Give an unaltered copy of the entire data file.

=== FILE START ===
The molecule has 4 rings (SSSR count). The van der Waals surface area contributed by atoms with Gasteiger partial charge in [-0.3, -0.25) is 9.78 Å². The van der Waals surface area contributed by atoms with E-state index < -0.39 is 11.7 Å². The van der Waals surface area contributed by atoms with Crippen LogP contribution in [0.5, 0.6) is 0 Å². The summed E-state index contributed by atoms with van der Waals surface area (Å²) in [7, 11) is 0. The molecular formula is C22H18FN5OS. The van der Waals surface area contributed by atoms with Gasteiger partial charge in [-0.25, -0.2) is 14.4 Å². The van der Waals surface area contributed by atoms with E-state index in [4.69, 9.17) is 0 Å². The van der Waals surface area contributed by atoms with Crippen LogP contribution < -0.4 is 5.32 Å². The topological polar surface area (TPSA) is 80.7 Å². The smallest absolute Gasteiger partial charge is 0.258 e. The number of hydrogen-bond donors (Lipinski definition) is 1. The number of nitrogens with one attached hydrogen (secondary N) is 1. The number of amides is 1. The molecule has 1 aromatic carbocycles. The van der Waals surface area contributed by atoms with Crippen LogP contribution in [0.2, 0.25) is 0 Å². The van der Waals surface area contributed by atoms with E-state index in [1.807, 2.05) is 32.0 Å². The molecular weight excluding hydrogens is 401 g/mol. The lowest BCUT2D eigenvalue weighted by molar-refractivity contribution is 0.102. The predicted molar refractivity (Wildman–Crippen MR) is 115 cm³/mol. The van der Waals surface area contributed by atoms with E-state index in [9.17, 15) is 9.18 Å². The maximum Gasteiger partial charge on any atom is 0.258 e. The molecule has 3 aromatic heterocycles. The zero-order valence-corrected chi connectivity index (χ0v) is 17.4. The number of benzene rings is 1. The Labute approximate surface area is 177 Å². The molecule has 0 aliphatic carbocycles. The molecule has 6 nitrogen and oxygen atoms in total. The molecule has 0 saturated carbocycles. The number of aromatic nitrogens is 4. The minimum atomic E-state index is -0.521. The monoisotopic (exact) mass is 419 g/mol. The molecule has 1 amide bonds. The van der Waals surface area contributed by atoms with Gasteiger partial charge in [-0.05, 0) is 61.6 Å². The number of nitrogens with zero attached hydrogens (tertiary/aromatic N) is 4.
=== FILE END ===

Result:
The molecule has 4 rings (SSSR count). The van der Waals surface area contributed by atoms with Gasteiger partial charge in [-0.3, -0.25) is 9.78 Å². The van der Waals surface area contributed by atoms with E-state index < -0.39 is 11.7 Å². The van der Waals surface area contributed by atoms with Crippen LogP contribution in [0.5, 0.6) is 0 Å². The summed E-state index contributed by atoms with van der Waals surface area (Å²) in [7, 11) is 0. The molecular formula is C22H18FN5OS. The van der Waals surface area contributed by atoms with Gasteiger partial charge in [-0.25, -0.2) is 14.4 Å². The van der Waals surface area contributed by atoms with E-state index in [4.69, 9.17) is 0 Å². The van der Waals surface area contributed by atoms with Crippen LogP contribution < -0.4 is 5.32 Å². The topological polar surface area (TPSA) is 80.7 Å². The smallest absolute Gasteiger partial charge is 0.258 e. The number of hydrogen-bond donors (Lipinski definition) is 1. The number of nitrogens with one attached hydrogen (secondary N) is 1. The number of amides is 1. The molecule has 1 aromatic carbocycles. The van der Waals surface area contributed by atoms with Crippen LogP contribution in [0.2, 0.25) is 0 Å². The van der Waals surface area contributed by atoms with E-state index in [1.807, 2.05) is 32.0 Å². The molecular weight excluding hydrogens is 401 g/mol. The lowest BCUT2D eigenvalue weighted by molar-refractivity contribution is 0.102. The predicted molar refractivity (Wildman–Crippen MR) is 115 cm³/mol. The van der Waals surface area contributed by atoms with E-state index in [9.17, 15) is 9.18 Å². The maximum Gasteiger partial charge on any atom is 0.258 e. The molecule has 3 aromatic heterocycles. The zero-order valence-corrected chi connectivity index (χ0v) is 17.4. The number of benzene rings is 1. The Labute approximate surface area is 177 Å². The molecule has 0 aliphatic carbocycles. The molecule has 6 nitrogen and oxygen atoms in total. The molecule has 0 saturated carbocycles. The number of aromatic nitrogens is 4. The minimum atomic E-state index is -0.521. The monoisotopic (exact) mass is 419 g/mol. The molecule has 1 amide bonds. The van der Waals surface area contributed by atoms with Gasteiger partial charge in [-0.05, 0) is 61.6 Å². The number of nitrogens with zero attached hydrogens (tertiary/aromatic N) is 4.